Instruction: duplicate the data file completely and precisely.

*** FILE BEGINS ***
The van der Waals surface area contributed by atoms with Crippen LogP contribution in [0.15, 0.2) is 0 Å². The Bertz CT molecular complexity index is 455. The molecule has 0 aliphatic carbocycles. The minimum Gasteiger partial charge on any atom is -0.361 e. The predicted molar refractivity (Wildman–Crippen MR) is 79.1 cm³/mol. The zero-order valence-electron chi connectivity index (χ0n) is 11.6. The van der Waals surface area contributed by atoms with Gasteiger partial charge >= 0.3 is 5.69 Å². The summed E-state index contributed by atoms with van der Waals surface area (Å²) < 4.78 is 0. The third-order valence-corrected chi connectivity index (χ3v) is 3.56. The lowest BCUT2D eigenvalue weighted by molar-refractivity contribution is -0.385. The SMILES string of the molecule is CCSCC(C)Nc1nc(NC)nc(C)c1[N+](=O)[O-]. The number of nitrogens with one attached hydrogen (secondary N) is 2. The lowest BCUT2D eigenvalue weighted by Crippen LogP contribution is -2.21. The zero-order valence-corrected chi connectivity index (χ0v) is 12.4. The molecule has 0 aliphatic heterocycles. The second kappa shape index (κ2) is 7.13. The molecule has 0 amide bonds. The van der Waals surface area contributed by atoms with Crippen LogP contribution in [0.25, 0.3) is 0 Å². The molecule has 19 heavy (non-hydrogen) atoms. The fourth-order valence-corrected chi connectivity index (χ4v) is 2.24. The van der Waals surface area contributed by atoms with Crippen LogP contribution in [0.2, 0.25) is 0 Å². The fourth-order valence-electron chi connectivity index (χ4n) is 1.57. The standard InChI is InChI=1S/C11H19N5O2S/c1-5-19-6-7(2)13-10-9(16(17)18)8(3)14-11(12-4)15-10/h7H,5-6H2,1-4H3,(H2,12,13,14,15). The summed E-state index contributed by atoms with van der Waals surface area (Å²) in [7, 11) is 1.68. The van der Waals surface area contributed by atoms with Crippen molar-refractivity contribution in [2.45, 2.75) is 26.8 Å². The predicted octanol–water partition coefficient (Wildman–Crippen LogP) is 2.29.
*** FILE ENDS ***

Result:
The van der Waals surface area contributed by atoms with Crippen LogP contribution in [0.15, 0.2) is 0 Å². The Bertz CT molecular complexity index is 455. The molecule has 0 aliphatic carbocycles. The minimum Gasteiger partial charge on any atom is -0.361 e. The predicted molar refractivity (Wildman–Crippen MR) is 79.1 cm³/mol. The zero-order valence-electron chi connectivity index (χ0n) is 11.6. The van der Waals surface area contributed by atoms with Gasteiger partial charge >= 0.3 is 5.69 Å². The summed E-state index contributed by atoms with van der Waals surface area (Å²) < 4.78 is 0. The third-order valence-corrected chi connectivity index (χ3v) is 3.56. The lowest BCUT2D eigenvalue weighted by molar-refractivity contribution is -0.385. The SMILES string of the molecule is CCSCC(C)Nc1nc(NC)nc(C)c1[N+](=O)[O-]. The number of nitrogens with one attached hydrogen (secondary N) is 2. The lowest BCUT2D eigenvalue weighted by Crippen LogP contribution is -2.21. The zero-order valence-corrected chi connectivity index (χ0v) is 12.4. The molecule has 0 aliphatic heterocycles. The second kappa shape index (κ2) is 7.13. The molecule has 0 amide bonds. The van der Waals surface area contributed by atoms with Crippen LogP contribution in [0.25, 0.3) is 0 Å². The molecule has 19 heavy (non-hydrogen) atoms. The fourth-order valence-corrected chi connectivity index (χ4v) is 2.24. The van der Waals surface area contributed by atoms with Crippen LogP contribution in [0.2, 0.25) is 0 Å². The fourth-order valence-electron chi connectivity index (χ4n) is 1.57. The standard InChI is InChI=1S/C11H19N5O2S/c1-5-19-6-7(2)13-10-9(16(17)18)8(3)14-11(12-4)15-10/h7H,5-6H2,1-4H3,(H2,12,13,14,15). The summed E-state index contributed by atoms with van der Waals surface area (Å²) in [7, 11) is 1.68. The van der Waals surface area contributed by atoms with Crippen molar-refractivity contribution in [2.45, 2.75) is 26.8 Å². The predicted octanol–water partition coefficient (Wildman–Crippen LogP) is 2.29.